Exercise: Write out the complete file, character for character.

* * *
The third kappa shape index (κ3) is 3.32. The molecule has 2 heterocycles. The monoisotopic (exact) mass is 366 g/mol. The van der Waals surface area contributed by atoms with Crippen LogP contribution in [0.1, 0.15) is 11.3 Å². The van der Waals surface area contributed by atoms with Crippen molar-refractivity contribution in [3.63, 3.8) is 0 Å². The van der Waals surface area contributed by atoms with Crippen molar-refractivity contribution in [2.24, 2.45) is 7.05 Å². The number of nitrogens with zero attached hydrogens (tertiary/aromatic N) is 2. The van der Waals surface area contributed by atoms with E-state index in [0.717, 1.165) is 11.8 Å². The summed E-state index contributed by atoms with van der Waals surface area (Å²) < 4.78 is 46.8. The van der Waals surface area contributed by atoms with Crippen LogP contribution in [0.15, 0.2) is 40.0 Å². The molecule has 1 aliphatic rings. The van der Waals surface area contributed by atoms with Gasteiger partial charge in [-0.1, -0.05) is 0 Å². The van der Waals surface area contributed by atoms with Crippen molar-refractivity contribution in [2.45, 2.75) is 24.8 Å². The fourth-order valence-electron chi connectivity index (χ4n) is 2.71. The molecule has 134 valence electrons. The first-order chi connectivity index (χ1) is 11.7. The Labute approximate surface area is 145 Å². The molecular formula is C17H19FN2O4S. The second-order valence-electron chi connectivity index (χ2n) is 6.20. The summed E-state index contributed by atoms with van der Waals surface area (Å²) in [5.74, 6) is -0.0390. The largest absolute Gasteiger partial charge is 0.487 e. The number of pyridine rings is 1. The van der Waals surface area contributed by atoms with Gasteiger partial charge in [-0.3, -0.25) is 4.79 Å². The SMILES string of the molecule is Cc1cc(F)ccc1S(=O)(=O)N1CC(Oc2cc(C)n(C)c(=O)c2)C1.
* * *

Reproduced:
The third kappa shape index (κ3) is 3.32. The molecule has 2 heterocycles. The monoisotopic (exact) mass is 366 g/mol. The van der Waals surface area contributed by atoms with Crippen LogP contribution in [0.1, 0.15) is 11.3 Å². The van der Waals surface area contributed by atoms with Crippen molar-refractivity contribution in [3.63, 3.8) is 0 Å². The van der Waals surface area contributed by atoms with Crippen molar-refractivity contribution in [2.24, 2.45) is 7.05 Å². The number of nitrogens with zero attached hydrogens (tertiary/aromatic N) is 2. The van der Waals surface area contributed by atoms with E-state index in [0.717, 1.165) is 11.8 Å². The summed E-state index contributed by atoms with van der Waals surface area (Å²) < 4.78 is 46.8. The van der Waals surface area contributed by atoms with Crippen LogP contribution in [0.15, 0.2) is 40.0 Å². The molecule has 1 aliphatic rings. The van der Waals surface area contributed by atoms with Gasteiger partial charge in [-0.1, -0.05) is 0 Å². The van der Waals surface area contributed by atoms with Crippen molar-refractivity contribution in [2.45, 2.75) is 24.8 Å². The fourth-order valence-electron chi connectivity index (χ4n) is 2.71. The molecule has 134 valence electrons. The first-order chi connectivity index (χ1) is 11.7. The Labute approximate surface area is 145 Å². The molecular formula is C17H19FN2O4S. The second-order valence-electron chi connectivity index (χ2n) is 6.20. The summed E-state index contributed by atoms with van der Waals surface area (Å²) in [5.74, 6) is -0.0390. The largest absolute Gasteiger partial charge is 0.487 e. The number of pyridine rings is 1. The van der Waals surface area contributed by atoms with Gasteiger partial charge in [-0.3, -0.25) is 4.79 Å². The SMILES string of the molecule is Cc1cc(F)ccc1S(=O)(=O)N1CC(Oc2cc(C)n(C)c(=O)c2)C1.